And 5) I had to learn to let go. I had to let go of people, places and things that didn’t fit anymore. I had to learn to let go of the way I thought it “should be.” And things that I had outgrown. And things that were broken. I had to let go of the round holes.

It seems rather contradictory, really. That power comes from peace. But fighting life is exhausting. Peace lets you keep your energy for the important stuff. Like cooking and making things. And love.


The gift of desperation

I have mentioned before that the boundaries I keep around my food are strict. That do not eat sugar, grains or starch, including starchy vegetables. I control my portions exactly. I eat three times a day. No more and no less. And I do it every single day. There are no cheat days, no exceptions. No treats on my birthday. No snacks. No just this once. Not for weddings or funerals, or births. Some people find this extreme. (I used to, but I don’t anymore. After 9 years I think it is perfectly normal to only eat nutritious food in healthy quantities. I understand that it is not the norm, but I no longer think that makes it “extreme.”)

Today, I was on an internet forum for people who have boundaries around their food like I do. And a new person asked how long it took to get it “squeaky clean.” A number of people said that what we do is “squeaky clean” and that if you are not doing it that way, then technically you are not doing it. And the person responded that that was ideal but not possible. Not right away. That it must take time. So how much time?

I have seen enough people get sober to know that it takes how long it takes. Some people take years. Some people get it right away. There is no right or wrong about it.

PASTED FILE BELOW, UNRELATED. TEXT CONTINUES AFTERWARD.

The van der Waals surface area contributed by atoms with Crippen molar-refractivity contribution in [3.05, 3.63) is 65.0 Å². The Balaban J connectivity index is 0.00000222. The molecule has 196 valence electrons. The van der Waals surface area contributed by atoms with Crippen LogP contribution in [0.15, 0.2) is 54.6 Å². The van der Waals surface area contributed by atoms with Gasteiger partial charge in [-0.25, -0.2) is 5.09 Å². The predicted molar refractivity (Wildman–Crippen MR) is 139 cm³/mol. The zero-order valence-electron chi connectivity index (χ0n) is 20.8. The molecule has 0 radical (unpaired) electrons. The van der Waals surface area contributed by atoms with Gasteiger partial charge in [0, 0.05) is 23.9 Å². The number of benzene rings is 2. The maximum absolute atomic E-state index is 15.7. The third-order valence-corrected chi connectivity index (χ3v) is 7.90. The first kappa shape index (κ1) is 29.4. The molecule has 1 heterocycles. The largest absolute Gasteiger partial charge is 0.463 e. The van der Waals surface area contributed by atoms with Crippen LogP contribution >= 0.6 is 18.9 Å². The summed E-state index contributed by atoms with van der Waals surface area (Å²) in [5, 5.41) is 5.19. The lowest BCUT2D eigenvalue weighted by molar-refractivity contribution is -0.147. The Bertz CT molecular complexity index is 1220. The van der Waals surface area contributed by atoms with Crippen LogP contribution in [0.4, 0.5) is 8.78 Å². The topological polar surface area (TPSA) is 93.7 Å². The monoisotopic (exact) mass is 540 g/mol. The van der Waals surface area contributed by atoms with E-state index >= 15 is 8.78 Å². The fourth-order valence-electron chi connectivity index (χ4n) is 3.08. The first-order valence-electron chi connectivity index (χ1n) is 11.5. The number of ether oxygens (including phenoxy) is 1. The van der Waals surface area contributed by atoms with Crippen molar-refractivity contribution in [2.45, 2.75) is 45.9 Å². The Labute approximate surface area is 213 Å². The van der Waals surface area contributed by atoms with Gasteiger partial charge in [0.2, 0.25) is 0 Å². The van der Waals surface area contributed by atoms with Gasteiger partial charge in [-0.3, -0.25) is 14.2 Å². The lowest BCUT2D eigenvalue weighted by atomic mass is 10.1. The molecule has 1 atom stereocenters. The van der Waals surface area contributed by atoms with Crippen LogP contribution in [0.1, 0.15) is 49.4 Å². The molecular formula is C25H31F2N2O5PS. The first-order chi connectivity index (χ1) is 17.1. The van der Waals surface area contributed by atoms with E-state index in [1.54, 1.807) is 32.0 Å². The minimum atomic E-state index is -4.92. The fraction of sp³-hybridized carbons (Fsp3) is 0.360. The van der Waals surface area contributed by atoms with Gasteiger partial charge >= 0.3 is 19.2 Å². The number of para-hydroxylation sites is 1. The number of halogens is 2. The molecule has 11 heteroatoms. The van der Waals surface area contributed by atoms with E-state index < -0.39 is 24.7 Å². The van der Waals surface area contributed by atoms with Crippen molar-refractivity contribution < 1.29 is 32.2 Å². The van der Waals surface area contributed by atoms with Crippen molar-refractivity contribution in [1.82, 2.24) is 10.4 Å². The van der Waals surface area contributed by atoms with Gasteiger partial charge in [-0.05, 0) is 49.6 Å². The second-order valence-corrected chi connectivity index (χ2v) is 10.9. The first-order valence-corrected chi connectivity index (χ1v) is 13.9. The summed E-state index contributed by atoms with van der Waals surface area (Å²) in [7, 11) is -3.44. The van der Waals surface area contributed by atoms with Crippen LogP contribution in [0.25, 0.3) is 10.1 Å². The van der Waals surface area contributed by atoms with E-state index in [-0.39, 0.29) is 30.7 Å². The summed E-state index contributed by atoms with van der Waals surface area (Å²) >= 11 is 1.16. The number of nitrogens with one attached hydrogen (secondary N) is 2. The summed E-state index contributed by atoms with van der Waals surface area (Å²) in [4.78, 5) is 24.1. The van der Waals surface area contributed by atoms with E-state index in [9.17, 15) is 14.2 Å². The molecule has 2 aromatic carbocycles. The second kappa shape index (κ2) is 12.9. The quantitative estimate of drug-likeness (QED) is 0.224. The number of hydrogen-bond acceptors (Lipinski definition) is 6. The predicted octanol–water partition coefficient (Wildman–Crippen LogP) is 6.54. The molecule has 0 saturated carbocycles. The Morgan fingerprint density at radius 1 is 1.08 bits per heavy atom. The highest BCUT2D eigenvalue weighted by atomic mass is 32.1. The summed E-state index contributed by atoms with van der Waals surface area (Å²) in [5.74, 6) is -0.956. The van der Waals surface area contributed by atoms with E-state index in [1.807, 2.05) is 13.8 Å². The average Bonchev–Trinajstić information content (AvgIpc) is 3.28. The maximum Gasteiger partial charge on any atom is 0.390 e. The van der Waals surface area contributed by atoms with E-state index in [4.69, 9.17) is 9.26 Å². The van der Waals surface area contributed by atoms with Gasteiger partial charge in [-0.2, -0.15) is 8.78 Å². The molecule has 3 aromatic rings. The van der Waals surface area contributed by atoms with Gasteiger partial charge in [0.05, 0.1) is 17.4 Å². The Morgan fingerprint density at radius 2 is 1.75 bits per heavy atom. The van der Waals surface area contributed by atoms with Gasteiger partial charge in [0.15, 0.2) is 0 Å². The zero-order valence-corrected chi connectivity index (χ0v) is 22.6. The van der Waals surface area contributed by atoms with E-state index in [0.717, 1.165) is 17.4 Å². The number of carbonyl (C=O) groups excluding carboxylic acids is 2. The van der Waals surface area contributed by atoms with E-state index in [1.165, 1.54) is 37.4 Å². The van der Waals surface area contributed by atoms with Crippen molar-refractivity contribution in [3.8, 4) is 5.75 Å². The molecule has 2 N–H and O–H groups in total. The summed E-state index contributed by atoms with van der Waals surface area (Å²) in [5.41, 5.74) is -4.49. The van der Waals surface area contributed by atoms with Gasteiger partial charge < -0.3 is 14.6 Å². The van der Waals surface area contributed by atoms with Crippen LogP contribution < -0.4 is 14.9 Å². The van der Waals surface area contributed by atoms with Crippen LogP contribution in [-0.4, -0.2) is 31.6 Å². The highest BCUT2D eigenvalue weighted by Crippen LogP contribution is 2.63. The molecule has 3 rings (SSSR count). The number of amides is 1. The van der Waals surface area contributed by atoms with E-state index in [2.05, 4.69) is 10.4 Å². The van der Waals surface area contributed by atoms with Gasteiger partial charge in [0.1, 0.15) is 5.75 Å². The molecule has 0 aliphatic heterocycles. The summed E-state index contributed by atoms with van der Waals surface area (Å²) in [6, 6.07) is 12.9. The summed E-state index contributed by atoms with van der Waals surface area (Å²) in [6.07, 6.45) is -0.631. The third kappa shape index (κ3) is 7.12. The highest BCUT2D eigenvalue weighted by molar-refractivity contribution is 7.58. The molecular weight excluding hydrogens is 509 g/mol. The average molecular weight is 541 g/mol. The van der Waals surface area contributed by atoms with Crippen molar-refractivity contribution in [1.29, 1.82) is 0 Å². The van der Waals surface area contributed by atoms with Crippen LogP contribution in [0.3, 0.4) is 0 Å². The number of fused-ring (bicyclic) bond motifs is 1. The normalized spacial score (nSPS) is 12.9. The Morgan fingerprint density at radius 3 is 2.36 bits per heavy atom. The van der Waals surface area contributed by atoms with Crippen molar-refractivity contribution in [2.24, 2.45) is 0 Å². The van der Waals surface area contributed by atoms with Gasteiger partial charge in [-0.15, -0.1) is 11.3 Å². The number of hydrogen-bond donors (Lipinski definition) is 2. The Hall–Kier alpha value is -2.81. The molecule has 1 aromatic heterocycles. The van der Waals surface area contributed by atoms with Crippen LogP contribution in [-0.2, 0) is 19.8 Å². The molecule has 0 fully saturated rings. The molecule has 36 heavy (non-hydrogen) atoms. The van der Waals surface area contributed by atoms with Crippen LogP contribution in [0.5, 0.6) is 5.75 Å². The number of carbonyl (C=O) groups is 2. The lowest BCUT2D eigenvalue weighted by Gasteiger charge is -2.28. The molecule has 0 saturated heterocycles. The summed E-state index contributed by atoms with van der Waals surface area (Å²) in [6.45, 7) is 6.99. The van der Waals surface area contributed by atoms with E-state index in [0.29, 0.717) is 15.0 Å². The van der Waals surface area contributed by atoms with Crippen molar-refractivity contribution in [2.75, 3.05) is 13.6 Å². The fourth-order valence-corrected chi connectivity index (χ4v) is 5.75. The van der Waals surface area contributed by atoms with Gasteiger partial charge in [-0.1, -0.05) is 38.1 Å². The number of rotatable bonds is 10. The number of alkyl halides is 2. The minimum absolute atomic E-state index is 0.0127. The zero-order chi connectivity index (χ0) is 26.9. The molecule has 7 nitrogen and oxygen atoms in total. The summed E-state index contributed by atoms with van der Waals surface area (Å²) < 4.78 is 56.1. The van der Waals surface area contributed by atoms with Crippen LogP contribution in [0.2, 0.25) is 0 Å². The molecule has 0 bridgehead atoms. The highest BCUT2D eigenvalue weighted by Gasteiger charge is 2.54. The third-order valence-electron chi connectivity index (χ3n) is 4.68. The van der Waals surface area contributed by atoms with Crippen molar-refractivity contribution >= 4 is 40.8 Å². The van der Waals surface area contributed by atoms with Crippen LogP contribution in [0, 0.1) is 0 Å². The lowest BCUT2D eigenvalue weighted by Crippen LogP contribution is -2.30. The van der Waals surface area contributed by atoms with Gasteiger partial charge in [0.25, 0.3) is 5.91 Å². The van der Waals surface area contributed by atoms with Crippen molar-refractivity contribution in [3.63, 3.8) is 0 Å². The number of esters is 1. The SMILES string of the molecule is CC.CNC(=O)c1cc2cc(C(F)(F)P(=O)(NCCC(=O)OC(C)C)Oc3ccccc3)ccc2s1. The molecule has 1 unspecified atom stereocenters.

I believe a lot has to do with a personal journey. I have heard people tell stories about how they had not had sugar for months, and then one day, they walked into a bakery. They could not really remember doing it. One minute they were sober from sugar, the next they were brushing crumbs off their shirt. They couldn’t explain it. And I don’t feel the need to judge that. It sounds horrible to me. Terrifying. Gut wrenching.

But there is something that needles at me in the question “how long does it take?” Because it lacks responsibility.

How long do I get to do what I want and still complain? I mean, I want what I want. But I don’t really want to do any work for it. This is magic, right? One day I will just stop eating too much, right?

How long am I allowed to keep being dishonest? How big does a lie have to be before it’s an actual lie? I just want to tell little lies, of course. Nothing major. Maybe just a little extra protein. It can’t hurt…

How long do I get to ask for help but not follow directions? I understand that this worked for you, but your extreme commitment makes you look pretty pathetic to me. I don’t want to look like that. I just want the results you got.

How long before I can say that I am totally a hopeless case and walk away? When do I get to quit?